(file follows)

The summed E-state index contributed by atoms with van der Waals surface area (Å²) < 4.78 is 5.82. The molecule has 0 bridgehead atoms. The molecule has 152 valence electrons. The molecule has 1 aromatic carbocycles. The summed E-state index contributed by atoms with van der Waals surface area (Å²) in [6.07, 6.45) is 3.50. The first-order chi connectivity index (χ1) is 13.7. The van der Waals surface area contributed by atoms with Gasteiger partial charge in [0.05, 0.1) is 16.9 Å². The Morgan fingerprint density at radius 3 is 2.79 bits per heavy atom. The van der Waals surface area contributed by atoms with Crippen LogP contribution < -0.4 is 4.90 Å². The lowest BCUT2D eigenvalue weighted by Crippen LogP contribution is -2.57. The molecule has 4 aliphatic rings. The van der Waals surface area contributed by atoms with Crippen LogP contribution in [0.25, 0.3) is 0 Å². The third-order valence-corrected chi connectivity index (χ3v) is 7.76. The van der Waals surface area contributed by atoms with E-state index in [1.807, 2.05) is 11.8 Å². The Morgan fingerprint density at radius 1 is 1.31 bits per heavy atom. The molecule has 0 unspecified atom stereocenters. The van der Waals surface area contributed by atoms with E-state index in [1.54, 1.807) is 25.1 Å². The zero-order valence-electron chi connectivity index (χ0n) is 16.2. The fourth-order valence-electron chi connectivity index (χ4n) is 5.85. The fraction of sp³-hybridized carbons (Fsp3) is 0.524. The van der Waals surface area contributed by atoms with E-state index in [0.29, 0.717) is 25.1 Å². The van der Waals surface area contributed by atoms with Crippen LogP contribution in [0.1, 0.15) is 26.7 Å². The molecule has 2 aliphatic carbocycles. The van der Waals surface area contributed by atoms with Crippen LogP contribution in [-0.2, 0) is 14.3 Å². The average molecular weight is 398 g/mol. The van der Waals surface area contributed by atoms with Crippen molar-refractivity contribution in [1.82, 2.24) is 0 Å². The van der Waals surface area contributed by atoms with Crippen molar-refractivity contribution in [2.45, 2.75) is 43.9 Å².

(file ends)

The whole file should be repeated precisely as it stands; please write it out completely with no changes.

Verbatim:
The summed E-state index contributed by atoms with van der Waals surface area (Å²) < 4.78 is 5.82. The molecule has 0 bridgehead atoms. The molecule has 152 valence electrons. The molecule has 1 aromatic carbocycles. The summed E-state index contributed by atoms with van der Waals surface area (Å²) in [6.07, 6.45) is 3.50. The first-order chi connectivity index (χ1) is 13.7. The van der Waals surface area contributed by atoms with Gasteiger partial charge in [0.05, 0.1) is 16.9 Å². The Morgan fingerprint density at radius 3 is 2.79 bits per heavy atom. The van der Waals surface area contributed by atoms with Crippen LogP contribution < -0.4 is 4.90 Å². The lowest BCUT2D eigenvalue weighted by Crippen LogP contribution is -2.57. The molecule has 4 aliphatic rings. The van der Waals surface area contributed by atoms with Crippen LogP contribution in [0.25, 0.3) is 0 Å². The third-order valence-corrected chi connectivity index (χ3v) is 7.76. The van der Waals surface area contributed by atoms with E-state index in [1.807, 2.05) is 11.8 Å². The Morgan fingerprint density at radius 1 is 1.31 bits per heavy atom. The molecule has 0 unspecified atom stereocenters. The van der Waals surface area contributed by atoms with E-state index in [1.54, 1.807) is 25.1 Å². The zero-order valence-electron chi connectivity index (χ0n) is 16.2. The fourth-order valence-electron chi connectivity index (χ4n) is 5.85. The fraction of sp³-hybridized carbons (Fsp3) is 0.524. The van der Waals surface area contributed by atoms with E-state index in [0.29, 0.717) is 25.1 Å². The van der Waals surface area contributed by atoms with Crippen LogP contribution in [0.1, 0.15) is 26.7 Å². The molecule has 2 aliphatic carbocycles. The van der Waals surface area contributed by atoms with Crippen LogP contribution in [-0.2, 0) is 14.3 Å². The average molecular weight is 398 g/mol. The van der Waals surface area contributed by atoms with Crippen molar-refractivity contribution in [1.82, 2.24) is 0 Å². The van der Waals surface area contributed by atoms with Crippen molar-refractivity contribution in [2.45, 2.75) is 43.9 Å².